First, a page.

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Place name of the week - Wicks

Published: 14 April 2020

Wick photos

This week we feature the word wick. Usually pronounced ‘week’, it comes from the Old Norse vík meaning an inlet or small, and mostly open, bay. Often U-shaped and with one or more beach, wicks would have been popular landing places for the incoming Norse settlers. Sandwick in Unst is the earliest documented in Shetland and excavations revealed two Norse farmsteads just above the sand.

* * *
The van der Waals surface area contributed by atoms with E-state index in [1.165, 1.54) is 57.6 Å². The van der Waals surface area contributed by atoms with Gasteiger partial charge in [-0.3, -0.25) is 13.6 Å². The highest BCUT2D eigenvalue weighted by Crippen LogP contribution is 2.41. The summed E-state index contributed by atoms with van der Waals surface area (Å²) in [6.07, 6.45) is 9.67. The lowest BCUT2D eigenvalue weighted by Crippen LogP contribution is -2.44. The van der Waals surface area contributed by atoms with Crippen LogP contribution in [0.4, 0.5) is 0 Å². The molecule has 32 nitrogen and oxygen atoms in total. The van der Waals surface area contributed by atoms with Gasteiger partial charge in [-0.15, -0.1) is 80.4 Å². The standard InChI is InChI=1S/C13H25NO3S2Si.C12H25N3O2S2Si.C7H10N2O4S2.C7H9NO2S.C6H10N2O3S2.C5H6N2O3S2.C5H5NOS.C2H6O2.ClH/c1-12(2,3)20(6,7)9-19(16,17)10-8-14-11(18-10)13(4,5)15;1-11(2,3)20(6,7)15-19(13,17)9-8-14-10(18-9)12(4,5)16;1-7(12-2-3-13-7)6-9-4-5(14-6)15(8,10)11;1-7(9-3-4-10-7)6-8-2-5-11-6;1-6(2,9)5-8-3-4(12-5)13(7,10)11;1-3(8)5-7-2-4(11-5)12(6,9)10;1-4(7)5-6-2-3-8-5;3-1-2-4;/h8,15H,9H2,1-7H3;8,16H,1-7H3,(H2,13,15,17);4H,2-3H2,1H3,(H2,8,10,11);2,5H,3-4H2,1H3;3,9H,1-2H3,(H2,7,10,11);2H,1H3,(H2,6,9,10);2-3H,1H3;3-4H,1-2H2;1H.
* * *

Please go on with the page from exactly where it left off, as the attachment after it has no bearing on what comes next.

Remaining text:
Many villages take their names from the associated wick and place-names are often descriptive - Braewick is the broad bay, Burwick the bay of the broch and Rerwick takes its name from the reeds or rushes still growing in the valley. Others are named after people - Gulberwick, first mentioned in the Orkneyinga saga, is named after a woman called Gullbera.

Pronunciations vary greatly throughout Shetland. You often can work out where a person comes from by listening to how they pronounce Lerwick – do they say Lerook, Lerrik or Lerwick? Northmavine locals talk about Esook (Eastwick), Hillsook (Hillswick), Tanook (Tangwick) and Braeook (Braewick), whilst in the south mainland you find Shandrik (Channerwick), Levenik (Levenwick) and Rurik (Rerwick).

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